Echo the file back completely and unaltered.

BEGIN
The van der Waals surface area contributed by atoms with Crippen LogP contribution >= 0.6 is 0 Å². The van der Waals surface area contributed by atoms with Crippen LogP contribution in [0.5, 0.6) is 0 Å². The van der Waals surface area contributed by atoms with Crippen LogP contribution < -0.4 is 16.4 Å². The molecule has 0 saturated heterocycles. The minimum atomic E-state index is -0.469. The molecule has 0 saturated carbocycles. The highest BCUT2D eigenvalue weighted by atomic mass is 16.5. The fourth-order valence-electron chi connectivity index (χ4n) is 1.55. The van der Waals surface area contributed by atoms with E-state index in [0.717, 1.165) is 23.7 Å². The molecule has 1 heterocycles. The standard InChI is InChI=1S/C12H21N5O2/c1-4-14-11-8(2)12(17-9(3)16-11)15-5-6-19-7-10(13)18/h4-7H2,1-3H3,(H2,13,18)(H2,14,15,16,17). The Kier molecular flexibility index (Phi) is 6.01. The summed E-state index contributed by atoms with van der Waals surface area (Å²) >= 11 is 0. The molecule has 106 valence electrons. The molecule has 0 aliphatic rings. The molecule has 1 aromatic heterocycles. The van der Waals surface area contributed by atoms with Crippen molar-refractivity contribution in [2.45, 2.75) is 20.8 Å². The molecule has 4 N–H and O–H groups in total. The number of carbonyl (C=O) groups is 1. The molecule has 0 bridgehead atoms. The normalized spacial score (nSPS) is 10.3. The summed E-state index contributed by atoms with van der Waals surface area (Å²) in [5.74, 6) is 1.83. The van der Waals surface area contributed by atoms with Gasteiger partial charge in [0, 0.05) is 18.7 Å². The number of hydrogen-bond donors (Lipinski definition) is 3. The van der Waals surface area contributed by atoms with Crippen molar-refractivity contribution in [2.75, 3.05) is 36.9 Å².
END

The van der Waals surface area contributed by atoms with Crippen LogP contribution >= 0.6 is 0 Å². The van der Waals surface area contributed by atoms with Crippen LogP contribution in [0.5, 0.6) is 0 Å². The van der Waals surface area contributed by atoms with Crippen LogP contribution < -0.4 is 16.4 Å². The molecule has 0 saturated heterocycles. The minimum atomic E-state index is -0.469. The molecule has 0 saturated carbocycles. The highest BCUT2D eigenvalue weighted by atomic mass is 16.5. The fourth-order valence-electron chi connectivity index (χ4n) is 1.55. The van der Waals surface area contributed by atoms with E-state index in [0.717, 1.165) is 23.7 Å². The molecule has 1 heterocycles. The standard InChI is InChI=1S/C12H21N5O2/c1-4-14-11-8(2)12(17-9(3)16-11)15-5-6-19-7-10(13)18/h4-7H2,1-3H3,(H2,13,18)(H2,14,15,16,17). The Kier molecular flexibility index (Phi) is 6.01. The summed E-state index contributed by atoms with van der Waals surface area (Å²) >= 11 is 0. The molecule has 106 valence electrons. The molecule has 0 aliphatic rings. The molecule has 1 aromatic heterocycles. The van der Waals surface area contributed by atoms with Crippen molar-refractivity contribution in [2.45, 2.75) is 20.8 Å². The molecule has 4 N–H and O–H groups in total. The number of carbonyl (C=O) groups is 1. The molecule has 0 bridgehead atoms. The normalized spacial score (nSPS) is 10.3. The summed E-state index contributed by atoms with van der Waals surface area (Å²) in [5.74, 6) is 1.83. The van der Waals surface area contributed by atoms with Gasteiger partial charge in [0, 0.05) is 18.7 Å². The number of hydrogen-bond donors (Lipinski definition) is 3. The van der Waals surface area contributed by atoms with Crippen molar-refractivity contribution in [2.75, 3.05) is 36.9 Å².